Here’s What Really Happens To Your Body When You Die During A Human Stampede

It’s kind of an ironic way to die, and it’s definitely horrible. Imagine being surrounded by a massive crowd yet no one knows you are suffocating, nor can they do anything to help as they too are caught in the waves of human pressure and force in which individuals are so compacted together that their movement takes on a sort of fluidity that those involved in have no control or power to stop. 

It’s called “crowd crush.” According to Cheddar News, between 1980 and 2007, roughly 7,000 people died that way in 216 different stampedes and today it’s estimated that 380 people are killed per year as a result of being crushed by the crowd they are part of.

Crowd crushes, or human stampedes, happen all over the world where large crowds of people congregate, from religious pilgrimages to rock concerts and sporting events to Black Friday sales. The phenomenon can be explained in part, by physics. 

According to a 1993 paper, “The Causes and Prevention of Crowd Disasters,” by Dr. John Fruin, “At occupancies of about seven persons per square meter, the crowd becomes almost a fluid mass. Shock waves can be propagated through the mass sufficient to lift people off of their feet and propel them distances of [10 feet] or more. People may be literally lifted out of their shoes, and have clothing torn off. Intense crowd pressures, exacerbated by anxiety, make it difficult to breathe.”

People die from compressive asphyxia

While it’s often reported that people die from being trampled to death in crowd stampedes, in reality, according to Fruin, the cause of death is almost always compressive asphyxia, or essentially, having your torso squeezed so tightly that you can’t breathe. There are two likely scenarios for how this might occur. Because people are so tightly jammed together, in a sense they are holding each other up. When one person falls, it makes a hole and someone who may have been leaning on that person is then pushed on top, and on and on.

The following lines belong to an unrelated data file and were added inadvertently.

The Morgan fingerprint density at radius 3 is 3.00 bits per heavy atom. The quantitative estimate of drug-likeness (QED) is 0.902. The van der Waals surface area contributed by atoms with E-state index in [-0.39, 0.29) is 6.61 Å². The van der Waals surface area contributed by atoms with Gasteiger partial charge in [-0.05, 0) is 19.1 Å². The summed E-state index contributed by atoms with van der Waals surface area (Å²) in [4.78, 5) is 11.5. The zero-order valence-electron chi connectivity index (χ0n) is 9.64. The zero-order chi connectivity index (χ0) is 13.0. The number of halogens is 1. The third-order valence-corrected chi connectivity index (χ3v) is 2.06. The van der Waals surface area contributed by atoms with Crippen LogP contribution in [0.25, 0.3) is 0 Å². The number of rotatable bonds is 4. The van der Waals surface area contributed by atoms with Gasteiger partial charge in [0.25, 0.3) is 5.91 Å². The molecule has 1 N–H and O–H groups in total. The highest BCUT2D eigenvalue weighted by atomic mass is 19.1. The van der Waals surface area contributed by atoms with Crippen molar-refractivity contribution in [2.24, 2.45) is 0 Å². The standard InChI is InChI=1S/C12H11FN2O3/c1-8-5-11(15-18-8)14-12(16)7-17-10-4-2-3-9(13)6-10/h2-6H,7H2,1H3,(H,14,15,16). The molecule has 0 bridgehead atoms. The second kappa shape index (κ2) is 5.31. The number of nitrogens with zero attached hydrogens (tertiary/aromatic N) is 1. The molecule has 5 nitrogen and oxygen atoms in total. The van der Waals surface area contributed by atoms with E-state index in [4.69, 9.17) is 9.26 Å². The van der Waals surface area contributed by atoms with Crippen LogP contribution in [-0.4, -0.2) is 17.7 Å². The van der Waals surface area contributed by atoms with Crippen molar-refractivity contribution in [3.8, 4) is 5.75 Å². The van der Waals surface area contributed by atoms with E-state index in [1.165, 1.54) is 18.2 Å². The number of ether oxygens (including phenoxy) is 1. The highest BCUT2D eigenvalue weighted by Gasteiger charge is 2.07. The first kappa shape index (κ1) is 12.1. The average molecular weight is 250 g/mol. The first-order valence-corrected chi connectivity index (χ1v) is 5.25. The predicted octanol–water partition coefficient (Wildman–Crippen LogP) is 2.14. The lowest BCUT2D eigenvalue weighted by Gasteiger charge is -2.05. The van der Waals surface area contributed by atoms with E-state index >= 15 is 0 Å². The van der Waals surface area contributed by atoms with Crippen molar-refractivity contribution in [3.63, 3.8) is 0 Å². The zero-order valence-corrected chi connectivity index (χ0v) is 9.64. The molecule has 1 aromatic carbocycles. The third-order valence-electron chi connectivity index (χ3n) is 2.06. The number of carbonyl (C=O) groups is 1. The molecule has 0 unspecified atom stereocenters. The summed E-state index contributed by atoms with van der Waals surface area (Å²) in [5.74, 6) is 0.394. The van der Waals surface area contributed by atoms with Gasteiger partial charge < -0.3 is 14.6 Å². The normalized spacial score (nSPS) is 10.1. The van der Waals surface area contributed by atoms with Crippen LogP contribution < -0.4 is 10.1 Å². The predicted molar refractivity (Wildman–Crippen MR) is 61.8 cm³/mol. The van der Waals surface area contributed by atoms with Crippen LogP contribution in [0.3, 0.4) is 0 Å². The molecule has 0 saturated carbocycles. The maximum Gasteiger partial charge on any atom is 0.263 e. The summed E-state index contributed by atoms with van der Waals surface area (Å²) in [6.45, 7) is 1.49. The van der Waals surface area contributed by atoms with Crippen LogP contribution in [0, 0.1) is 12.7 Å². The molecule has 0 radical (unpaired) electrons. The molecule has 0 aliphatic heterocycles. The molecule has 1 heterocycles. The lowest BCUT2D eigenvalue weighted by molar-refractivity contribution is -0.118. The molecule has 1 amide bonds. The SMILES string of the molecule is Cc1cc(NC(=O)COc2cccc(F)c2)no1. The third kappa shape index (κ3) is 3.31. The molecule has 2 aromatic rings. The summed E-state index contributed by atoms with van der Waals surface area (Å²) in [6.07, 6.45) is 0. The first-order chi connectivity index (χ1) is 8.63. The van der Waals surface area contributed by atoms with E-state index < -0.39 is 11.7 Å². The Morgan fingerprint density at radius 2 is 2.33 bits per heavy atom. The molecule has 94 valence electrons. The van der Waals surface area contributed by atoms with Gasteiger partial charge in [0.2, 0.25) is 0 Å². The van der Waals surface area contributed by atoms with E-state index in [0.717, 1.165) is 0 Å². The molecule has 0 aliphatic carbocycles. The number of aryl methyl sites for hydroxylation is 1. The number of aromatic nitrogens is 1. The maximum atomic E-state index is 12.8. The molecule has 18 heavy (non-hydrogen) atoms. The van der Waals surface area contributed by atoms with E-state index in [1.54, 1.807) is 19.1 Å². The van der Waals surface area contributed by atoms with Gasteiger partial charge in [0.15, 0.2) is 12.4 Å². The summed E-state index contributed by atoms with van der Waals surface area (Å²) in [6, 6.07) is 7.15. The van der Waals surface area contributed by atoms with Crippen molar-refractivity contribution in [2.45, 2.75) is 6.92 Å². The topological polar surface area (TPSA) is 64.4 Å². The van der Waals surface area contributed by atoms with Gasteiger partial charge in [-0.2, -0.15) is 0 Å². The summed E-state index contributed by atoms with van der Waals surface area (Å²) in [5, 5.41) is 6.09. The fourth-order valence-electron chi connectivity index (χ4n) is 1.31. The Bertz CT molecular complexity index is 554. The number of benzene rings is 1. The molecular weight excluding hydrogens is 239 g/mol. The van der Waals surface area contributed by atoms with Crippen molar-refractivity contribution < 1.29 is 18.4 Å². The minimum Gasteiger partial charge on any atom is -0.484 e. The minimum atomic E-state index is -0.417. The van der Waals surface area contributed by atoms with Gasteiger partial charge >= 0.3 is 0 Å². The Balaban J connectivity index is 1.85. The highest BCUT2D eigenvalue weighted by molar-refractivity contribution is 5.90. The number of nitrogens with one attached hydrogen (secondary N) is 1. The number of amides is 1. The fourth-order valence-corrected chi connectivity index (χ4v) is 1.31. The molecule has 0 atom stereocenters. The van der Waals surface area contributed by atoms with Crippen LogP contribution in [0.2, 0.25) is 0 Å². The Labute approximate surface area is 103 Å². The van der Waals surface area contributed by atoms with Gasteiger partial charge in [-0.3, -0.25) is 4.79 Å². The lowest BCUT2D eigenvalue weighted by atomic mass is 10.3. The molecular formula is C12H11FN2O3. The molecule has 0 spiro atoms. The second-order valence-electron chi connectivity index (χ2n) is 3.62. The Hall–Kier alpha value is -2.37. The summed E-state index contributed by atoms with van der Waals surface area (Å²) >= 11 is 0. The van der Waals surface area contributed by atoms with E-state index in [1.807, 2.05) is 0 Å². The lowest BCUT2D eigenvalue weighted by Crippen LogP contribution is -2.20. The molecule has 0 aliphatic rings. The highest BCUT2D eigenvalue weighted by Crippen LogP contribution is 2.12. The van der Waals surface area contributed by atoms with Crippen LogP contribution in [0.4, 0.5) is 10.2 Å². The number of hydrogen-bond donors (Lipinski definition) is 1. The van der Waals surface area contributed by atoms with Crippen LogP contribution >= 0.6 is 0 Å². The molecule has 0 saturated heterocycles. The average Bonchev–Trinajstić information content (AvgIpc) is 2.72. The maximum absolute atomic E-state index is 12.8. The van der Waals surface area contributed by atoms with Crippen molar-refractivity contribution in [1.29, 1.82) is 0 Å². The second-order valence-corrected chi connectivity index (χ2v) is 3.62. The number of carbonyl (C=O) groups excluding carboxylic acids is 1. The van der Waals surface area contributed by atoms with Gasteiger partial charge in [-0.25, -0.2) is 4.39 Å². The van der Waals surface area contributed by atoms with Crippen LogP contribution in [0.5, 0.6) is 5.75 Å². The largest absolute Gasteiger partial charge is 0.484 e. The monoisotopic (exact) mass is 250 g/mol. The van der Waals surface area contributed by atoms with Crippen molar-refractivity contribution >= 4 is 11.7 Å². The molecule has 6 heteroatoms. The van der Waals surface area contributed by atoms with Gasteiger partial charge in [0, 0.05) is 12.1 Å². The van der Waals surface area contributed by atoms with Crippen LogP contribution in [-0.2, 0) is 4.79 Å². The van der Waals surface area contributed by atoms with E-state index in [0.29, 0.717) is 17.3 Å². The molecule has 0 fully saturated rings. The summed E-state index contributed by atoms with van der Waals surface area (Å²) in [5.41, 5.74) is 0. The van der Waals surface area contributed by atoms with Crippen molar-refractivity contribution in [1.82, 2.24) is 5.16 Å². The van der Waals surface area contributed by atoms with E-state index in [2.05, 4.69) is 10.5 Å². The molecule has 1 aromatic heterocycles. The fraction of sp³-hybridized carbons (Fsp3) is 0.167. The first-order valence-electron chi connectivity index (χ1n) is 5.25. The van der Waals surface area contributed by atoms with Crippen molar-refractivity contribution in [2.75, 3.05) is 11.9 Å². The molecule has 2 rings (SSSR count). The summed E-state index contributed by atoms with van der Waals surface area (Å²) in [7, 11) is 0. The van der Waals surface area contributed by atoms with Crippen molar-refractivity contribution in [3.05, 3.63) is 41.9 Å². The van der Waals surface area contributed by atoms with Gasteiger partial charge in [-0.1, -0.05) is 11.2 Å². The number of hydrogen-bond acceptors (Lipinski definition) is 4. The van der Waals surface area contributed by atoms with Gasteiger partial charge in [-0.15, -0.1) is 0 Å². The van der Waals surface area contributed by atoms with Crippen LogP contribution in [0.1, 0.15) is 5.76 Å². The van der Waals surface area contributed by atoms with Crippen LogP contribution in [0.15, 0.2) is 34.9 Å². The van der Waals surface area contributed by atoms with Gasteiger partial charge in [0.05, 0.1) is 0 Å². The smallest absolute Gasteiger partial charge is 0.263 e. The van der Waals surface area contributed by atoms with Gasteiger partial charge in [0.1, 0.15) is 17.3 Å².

According to the Fruin, at the Ibrox Park Stadium in Glasgow, Scotland incident in 1971 when 66 people were asphyxiated, the pile of bodies was 10 feet high. Fruin wrote, “at this height, people on the bottom would experience chest pressures of [800-900 pounds] assuming half the weight of those above was concentrated in the upper body area.”

The other situation is when people are killed where they stand as a result of being pushed against from every side. Fruin describes The Who concert in Cincinnati in 1979 where several bodies were found 30 feet from a wall near the entryway, as indicating, “that crowd pressures probably came from both directions as rear ranks pressed forward and front ranks pushed off the wall.”

“I couldn't move. I could only scream”

Another part of this tragic phenomenon is that people are pretty much helpless to help anyone else. According to The New Yorker, a man who survived the disastrous The Who concert in Cincinnati told his story in a letter to the investigative committee. His words illuminate how, once the situation begins, it’s like a domino effect that is nearly impossible to escape. 

He wrote, “They began to fall, unnoticed by all but those immediately surrounding them. People in the crowd 10 feet back from them didn’t know it was happening. Their cries were impossible to hear above the roar of the crowd … There was a pile of people forming, and all of the people around them were being crushed into the pile, for there was no resistance. If the person in front of you went down, then you would follow for there was no one to lean against.”

The man continued, “With this realization, I began to add to the screaming, ‘They’re going down, they’re going down!’ I yelled repeatedly …  A wave swept me to the left and when I regained a stance I felt I was standing on someone. The helplessness and frustration of the moment sent a wave of panic through me. I screamed with all my strength that I was standing on someone. I couldn’t move. I could only scream.”

Being crushed in a crowd also restricts blood flow

What happens when you are being crushed by a crowd, according to Fruin, is that the “intense crowd pressures, exacerbated by anxiety, make it difficult to breathe. The heat and thermal insulation of surrounding bodies cause some to be weakened and faint. Access to those who fall is impossible. Removal of those in distress can only be accomplished by lifting them up and passing them overhead to the exterior of the crowd.”

The cause of crowd crush can come from a sudden panic, like a fire when a lot of people are vying to get to safety through a limited space, or in a lot of cases, it has to do more with people in the back of the crowd trying to go toward something, like to get into an event, not realizing what is happening to the people in front.

According to the Encyclopedia of Forensics Science (via Science Direct), not only does being crushed by a crowd of people make it so a person can’t breathe, it also inhibits blood flow to the heart and “causes reflow of blood to the neck and head region,” essentially blocking blood from getting to the brain causing people to pass out, and ultimately, die. 

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